ASAM’s other recommendation include facilitating clemency for people who’ve been convicted of non-violent drug offenses at the state and federal level, eliminating the crack-cocaine sentencing disparity and investing in research efforts “that aim to evaluate alternative public health approaches to drug use, with a focus on different types of drug policies, laws, and law enforcement practices.”

Further, the association said that policymakers should end drug conviction bans and drug testing requirements for public assistance and eliminate housing restrictions related to non-violent, drug-related activities.

“Stigma and criminalization go hand-in-hand to reinforce stereotypes, increase poor health outcomes, and perpetuate poverty, for many BIPOC in the United States,”  Stephen Taylor, co-chair of the working group that authored this public policy series, said in a press release. “Though it will not happen overnight, the policy recommendations we have laid out represent important first steps towards advancing racial justice and health equity for all people.”

The recommendations from ASAM represent a significant departure from the group’s historical positions on drug policy since its founding in 1954. In 2014, the group’s then-president, Stuart Gitlow, signed a letter circulated by prohibitionist organization Smart Approaches to Marijuana (SAM) that asked federal officials to resist pressure to even reschedule cannabis under the Controlled Substances Act.

Gitlow also signed onto a separate SAM letter opposing the Obama administration’s 2013 move to direct federal prosecutors to generally not interfere with state marijuana legalization laws.

In 2011, its then-president, Louis E. Baxter, said, “We do not recognize this as a ‘medication,’ having not gone through an official FDA-approval process”—making sure to use scare quotes around “medication.”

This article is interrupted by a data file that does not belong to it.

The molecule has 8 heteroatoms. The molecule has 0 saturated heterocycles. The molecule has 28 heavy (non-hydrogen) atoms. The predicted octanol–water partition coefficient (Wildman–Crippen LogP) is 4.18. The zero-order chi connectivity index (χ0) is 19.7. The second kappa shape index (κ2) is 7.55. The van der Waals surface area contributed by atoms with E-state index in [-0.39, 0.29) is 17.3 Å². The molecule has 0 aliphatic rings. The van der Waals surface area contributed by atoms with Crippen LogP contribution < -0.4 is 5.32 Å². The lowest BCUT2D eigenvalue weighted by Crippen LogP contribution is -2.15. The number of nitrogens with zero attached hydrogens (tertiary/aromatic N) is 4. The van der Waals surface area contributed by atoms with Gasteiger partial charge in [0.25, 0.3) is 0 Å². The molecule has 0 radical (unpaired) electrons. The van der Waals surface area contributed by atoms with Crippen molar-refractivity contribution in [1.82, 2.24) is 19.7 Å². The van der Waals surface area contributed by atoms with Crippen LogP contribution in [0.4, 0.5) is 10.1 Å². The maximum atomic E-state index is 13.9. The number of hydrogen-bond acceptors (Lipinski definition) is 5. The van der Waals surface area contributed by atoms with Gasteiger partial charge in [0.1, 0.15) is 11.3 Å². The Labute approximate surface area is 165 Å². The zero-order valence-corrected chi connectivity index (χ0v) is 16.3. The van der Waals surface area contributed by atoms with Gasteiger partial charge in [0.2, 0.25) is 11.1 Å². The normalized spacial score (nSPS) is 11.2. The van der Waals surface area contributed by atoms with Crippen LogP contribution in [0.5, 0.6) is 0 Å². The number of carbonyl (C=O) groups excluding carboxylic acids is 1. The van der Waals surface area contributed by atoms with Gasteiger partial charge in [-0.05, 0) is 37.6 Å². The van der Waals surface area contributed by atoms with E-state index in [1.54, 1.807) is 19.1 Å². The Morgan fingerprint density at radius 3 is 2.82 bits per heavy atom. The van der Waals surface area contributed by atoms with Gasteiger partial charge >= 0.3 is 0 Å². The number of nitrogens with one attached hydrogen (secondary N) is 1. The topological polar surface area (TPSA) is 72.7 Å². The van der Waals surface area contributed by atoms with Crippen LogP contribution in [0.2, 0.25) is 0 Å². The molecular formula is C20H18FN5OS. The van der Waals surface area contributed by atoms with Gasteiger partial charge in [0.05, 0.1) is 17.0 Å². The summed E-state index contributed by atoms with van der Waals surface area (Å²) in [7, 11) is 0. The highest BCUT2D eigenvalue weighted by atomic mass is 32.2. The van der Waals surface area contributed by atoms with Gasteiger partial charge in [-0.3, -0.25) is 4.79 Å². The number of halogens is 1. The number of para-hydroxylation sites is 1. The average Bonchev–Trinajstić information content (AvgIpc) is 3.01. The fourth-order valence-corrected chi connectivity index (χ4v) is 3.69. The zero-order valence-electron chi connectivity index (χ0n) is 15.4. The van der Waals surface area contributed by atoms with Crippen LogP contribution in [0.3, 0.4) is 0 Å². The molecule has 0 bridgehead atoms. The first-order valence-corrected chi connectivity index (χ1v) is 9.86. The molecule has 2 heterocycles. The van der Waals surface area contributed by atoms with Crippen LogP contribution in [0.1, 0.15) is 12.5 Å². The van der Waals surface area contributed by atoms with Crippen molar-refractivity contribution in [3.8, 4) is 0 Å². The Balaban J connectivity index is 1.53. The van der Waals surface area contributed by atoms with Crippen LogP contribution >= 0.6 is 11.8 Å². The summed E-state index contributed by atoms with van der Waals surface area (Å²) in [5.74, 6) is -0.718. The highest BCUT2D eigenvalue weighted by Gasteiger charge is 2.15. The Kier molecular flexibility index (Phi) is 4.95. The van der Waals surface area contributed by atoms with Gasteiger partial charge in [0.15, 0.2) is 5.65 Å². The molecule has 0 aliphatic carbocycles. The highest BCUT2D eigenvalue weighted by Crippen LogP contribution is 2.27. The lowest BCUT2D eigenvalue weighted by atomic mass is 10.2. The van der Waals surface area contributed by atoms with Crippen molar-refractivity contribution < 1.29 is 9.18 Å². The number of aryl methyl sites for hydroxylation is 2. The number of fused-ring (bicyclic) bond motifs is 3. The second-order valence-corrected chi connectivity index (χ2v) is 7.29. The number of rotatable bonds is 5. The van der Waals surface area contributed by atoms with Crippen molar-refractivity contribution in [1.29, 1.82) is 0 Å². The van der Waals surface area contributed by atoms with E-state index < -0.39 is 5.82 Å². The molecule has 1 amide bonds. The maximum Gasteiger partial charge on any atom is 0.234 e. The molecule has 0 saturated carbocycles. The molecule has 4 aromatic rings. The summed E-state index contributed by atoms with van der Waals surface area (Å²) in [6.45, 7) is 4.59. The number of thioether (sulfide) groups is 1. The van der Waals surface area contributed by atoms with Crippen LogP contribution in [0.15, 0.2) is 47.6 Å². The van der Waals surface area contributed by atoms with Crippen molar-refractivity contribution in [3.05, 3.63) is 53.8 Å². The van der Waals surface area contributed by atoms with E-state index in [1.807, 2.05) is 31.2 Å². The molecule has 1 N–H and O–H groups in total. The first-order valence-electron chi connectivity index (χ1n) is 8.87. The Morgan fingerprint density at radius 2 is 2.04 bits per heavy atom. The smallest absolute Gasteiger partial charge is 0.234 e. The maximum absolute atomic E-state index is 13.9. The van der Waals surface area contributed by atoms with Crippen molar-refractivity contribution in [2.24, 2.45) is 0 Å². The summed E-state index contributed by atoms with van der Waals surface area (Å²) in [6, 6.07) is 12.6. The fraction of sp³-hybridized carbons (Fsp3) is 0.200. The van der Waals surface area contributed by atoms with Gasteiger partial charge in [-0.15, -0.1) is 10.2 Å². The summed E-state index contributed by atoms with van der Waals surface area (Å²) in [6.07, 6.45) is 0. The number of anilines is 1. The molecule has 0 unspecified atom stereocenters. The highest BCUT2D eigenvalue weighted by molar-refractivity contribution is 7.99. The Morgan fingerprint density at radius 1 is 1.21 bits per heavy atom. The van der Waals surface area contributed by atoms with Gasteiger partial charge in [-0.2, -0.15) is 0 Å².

In 2012, ASAM published a white paper urging physicians to oppose local reform initiatives, but as more states legalized cannabis for medical or recreational purposes, the group appeared to start taking a more public health-focused stance with its policy positions.

The association has since become somewhat active in advocating for cannabis reform, even endorsing provisions of legislation in 2020 to federally codify the right of states to set their own marijuana policies. It’s stopped short of outright recommending allowing commercial cannabis markets, however.

Separately, another major medical group, the Minnesota Medical Association (MMA), also recently endorsed broad drug decriminalization, expungements for low-level possession and the promotion of statewide harm reduction programs.

Nationwide, a strong majority of Americans, including most Republicans, support drug decriminalization, according to a poll released last year. There’s also majority support overall for allowing the operation of overdose prevention centers where people can use illicit substances in a medically supervised setting and receive treatment resources.

Support for the decriminalization proposal increased by 10 percentage points overall since voters were asked about it in 2021 with a different question in a prior Data for Progress poll.

Nora Volkow, director of the National Institute on Drug Abuse (NIDA), said last year that the ongoing criminalization of people over drug use needs to end in order to effectively address substance misuse and the stigmatization of addiction.

In 2021, congressional lawmakers filed the first-ever bill to federally decriminalize possession of all currently illicit drugs, while also seeking to incentivize states to follow suit.